Long Day's Journey Into Night
Diqiu zuihoude yewan
Gateway | Gateway
Dreams and poetry have always been at the heart of a certain kind of cinema: one that transports viewers into worlds where objective narrative realism is trumped by subjective emotional truth. Bi Gan, whose prize-winning cinema-poem Kaili Blues (2015) played previously at VIFF, has made a dream-world masterpiece, a soaring, pulsing, sweeping vision of noir-tinged mystery, longing, lust and murder that’s been called "a flaming torch in the heart of the night… a poetry of blood."
Luo Hongwu (Wang Jue) remembers a love affair (or perhaps he is remembering a movie he once saw?) with the glamorous, elusive, emerald-green-dressed Wan Qiwen (Chinese movie star Tang Wei). Determined to find her, or at least to recover his memories of her—the film deliberately obscures the difference—Luo sets out on a quest to his (and the director’s) hometown, Kaili, a quest that involves a murdered childhood friend Wildcat (Lee Hong-chi), a ferocious romantic rival (Chen Yongzhong), and a series of women who complicate his obsessive search.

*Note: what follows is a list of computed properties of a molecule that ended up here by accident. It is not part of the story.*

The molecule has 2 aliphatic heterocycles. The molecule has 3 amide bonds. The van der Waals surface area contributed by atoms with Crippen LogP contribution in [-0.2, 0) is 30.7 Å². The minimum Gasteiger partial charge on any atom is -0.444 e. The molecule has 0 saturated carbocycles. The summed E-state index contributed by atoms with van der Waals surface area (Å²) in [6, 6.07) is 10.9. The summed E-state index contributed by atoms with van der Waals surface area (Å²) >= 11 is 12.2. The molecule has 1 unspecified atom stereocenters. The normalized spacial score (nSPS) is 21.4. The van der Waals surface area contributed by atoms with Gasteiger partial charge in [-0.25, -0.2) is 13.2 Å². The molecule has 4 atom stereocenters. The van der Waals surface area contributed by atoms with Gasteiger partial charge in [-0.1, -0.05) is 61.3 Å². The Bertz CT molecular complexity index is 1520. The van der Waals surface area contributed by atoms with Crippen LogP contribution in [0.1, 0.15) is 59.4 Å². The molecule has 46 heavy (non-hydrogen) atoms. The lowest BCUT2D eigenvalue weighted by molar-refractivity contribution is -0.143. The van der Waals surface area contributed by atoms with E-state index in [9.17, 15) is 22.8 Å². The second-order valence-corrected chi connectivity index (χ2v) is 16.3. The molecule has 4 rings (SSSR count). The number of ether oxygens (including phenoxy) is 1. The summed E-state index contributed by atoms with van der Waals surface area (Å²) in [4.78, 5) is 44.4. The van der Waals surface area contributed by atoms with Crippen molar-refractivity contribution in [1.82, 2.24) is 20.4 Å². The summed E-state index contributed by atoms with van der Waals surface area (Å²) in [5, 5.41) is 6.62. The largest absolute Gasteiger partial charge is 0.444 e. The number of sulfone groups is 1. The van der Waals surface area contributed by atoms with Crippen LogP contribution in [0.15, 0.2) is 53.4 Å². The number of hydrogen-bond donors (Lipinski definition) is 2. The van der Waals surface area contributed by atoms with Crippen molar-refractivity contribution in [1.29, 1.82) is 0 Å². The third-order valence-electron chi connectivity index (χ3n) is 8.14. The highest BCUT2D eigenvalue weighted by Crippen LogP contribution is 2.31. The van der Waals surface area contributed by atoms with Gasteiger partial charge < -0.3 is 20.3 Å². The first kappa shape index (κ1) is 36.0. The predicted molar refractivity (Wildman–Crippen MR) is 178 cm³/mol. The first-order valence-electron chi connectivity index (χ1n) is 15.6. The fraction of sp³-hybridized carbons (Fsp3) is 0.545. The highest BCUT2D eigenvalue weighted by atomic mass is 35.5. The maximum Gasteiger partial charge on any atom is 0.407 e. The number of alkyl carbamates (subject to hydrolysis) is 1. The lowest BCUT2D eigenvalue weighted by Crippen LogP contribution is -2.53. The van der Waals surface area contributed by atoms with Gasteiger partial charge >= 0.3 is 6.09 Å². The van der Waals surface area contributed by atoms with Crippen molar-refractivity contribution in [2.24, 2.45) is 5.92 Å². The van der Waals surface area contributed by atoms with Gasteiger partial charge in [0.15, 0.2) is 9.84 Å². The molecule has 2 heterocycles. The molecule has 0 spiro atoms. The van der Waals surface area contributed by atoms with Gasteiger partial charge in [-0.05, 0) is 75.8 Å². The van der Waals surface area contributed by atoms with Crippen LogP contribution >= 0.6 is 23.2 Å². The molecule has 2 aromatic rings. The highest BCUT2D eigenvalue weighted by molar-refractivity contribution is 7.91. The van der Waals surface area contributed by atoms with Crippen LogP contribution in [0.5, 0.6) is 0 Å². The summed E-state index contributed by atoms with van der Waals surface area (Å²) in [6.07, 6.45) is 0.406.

Spectacle takes over in the astonishing final hour of the film, when Luo enters a movie theatre, dons 3D classes, and we do the same, entering a continuous 3D shot of astonishing beauty and daring that travels through a never-before-experienced dimension of ecstatic cinematic space-time.
— Shelly Kraicer